GORDON LIGHTFOOT | Culture
SEEMED NORMAL AT THE TIME
Palmy Boys old boy Jamie Fisher hit a mental roadblock earlier today, as he attempted to speak coherently to a work colleague about his school’s traditional Shand Shield marching competition.
“So you know school athletics day right? You would have had them at your high school ay?” asked Fisher in an attempt to provide context to Jolene Graham, a marketing professional that he worked with.
“At the end of the main part of athletics, at Palmy Boys, we all lined up in our clubs (you might have called them houses), and then you just march in time around the athletics track,” he said, as if this were a completely normal thing that a whole school of 1600+ students would do together.
Ms. Graham, unconvinced by Mr Fisher’s story, had a few questions that needed to be answered. “So everyone had to just… do this? I don’t really understand why anyone would go along with that.
“Like, did you have to do it? Were there teachers there yelling at you and making you line up to pointlessly march around the athletics track?” she asked, perplexed that something like this was still happening in New Zealand in 2022.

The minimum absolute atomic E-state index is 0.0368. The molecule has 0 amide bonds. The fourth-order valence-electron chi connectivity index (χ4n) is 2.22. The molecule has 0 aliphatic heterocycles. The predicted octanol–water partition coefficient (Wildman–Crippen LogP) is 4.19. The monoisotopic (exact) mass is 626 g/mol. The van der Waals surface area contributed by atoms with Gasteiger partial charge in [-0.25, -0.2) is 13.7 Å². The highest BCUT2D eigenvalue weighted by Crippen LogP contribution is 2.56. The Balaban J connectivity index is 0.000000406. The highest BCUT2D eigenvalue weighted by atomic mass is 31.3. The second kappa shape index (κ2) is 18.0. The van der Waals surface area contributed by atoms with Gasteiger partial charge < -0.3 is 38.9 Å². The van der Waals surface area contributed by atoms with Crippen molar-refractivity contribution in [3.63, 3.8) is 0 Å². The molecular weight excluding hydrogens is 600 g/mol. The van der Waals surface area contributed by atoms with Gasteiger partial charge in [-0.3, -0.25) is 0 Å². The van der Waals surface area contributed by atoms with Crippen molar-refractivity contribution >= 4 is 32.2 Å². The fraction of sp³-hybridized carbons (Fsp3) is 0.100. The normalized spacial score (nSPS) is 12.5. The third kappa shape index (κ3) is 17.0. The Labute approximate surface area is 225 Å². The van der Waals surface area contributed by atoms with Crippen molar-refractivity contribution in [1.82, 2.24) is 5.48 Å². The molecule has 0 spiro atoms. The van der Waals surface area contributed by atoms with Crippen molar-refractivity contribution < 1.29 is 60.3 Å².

“Nah not really. You just kinda did it, haha. Seemed normal because everyone was doing it. Bit weird thinking about it now ay,” he admitted with a wry smile.
“So just to give you some perspective, this was something that was actually happening to everyone at Palmerston North Boys High School. We’d be out on the school field in the weeks leading up to athletics day, practicing marching.
“Everyone just split up into their clubs, lined up, and began walking in unison while someone at the front yelled ‘Left. Left. Left, right, left’. Defies belief doesn’t it?” explained the man who was proud of the school he went to, but now reluctantly admits that marching was actually quite weird.
“But every school probably has weird things like that right?” he asked his workmate. As he looked expectantly to Ms. Graham for some kind of reassurance, all hope was dashed with a silent, expressionless shake of her head.
More to come.
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